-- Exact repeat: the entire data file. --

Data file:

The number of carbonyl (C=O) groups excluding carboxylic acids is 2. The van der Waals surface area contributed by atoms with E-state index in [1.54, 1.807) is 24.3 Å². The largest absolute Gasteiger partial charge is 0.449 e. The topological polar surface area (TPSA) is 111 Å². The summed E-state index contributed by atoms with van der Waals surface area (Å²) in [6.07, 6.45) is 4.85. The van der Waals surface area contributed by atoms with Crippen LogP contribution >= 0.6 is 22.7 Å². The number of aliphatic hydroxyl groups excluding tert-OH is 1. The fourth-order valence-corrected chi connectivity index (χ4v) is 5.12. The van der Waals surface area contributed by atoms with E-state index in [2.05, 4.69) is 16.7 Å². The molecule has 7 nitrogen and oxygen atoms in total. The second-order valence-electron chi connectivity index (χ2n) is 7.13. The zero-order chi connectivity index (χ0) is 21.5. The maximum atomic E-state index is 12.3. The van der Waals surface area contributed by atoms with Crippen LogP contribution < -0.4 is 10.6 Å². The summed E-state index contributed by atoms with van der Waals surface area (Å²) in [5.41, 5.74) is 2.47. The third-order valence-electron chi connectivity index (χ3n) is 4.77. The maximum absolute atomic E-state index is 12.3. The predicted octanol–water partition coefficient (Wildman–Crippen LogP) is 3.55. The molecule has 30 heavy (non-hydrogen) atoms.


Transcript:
The number of carbonyl (C=O) groups excluding carboxylic acids is 2. The van der Waals surface area contributed by atoms with E-state index in [1.54, 1.807) is 24.3 Å². The largest absolute Gasteiger partial charge is 0.449 e. The topological polar surface area (TPSA) is 111 Å². The summed E-state index contributed by atoms with van der Waals surface area (Å²) in [6.07, 6.45) is 4.85. The van der Waals surface area contributed by atoms with Crippen LogP contribution >= 0.6 is 22.7 Å². The number of aliphatic hydroxyl groups excluding tert-OH is 1. The fourth-order valence-corrected chi connectivity index (χ4v) is 5.12. The van der Waals surface area contributed by atoms with E-state index in [2.05, 4.69) is 16.7 Å². The molecule has 7 nitrogen and oxygen atoms in total. The second-order valence-electron chi connectivity index (χ2n) is 7.13. The zero-order chi connectivity index (χ0) is 21.5. The maximum atomic E-state index is 12.3. The van der Waals surface area contributed by atoms with Crippen LogP contribution < -0.4 is 10.6 Å². The summed E-state index contributed by atoms with van der Waals surface area (Å²) in [5.41, 5.74) is 2.47. The third-order valence-electron chi connectivity index (χ3n) is 4.77. The maximum absolute atomic E-state index is 12.3. The predicted octanol–water partition coefficient (Wildman–Crippen LogP) is 3.55. The molecule has 30 heavy (non-hydrogen) atoms.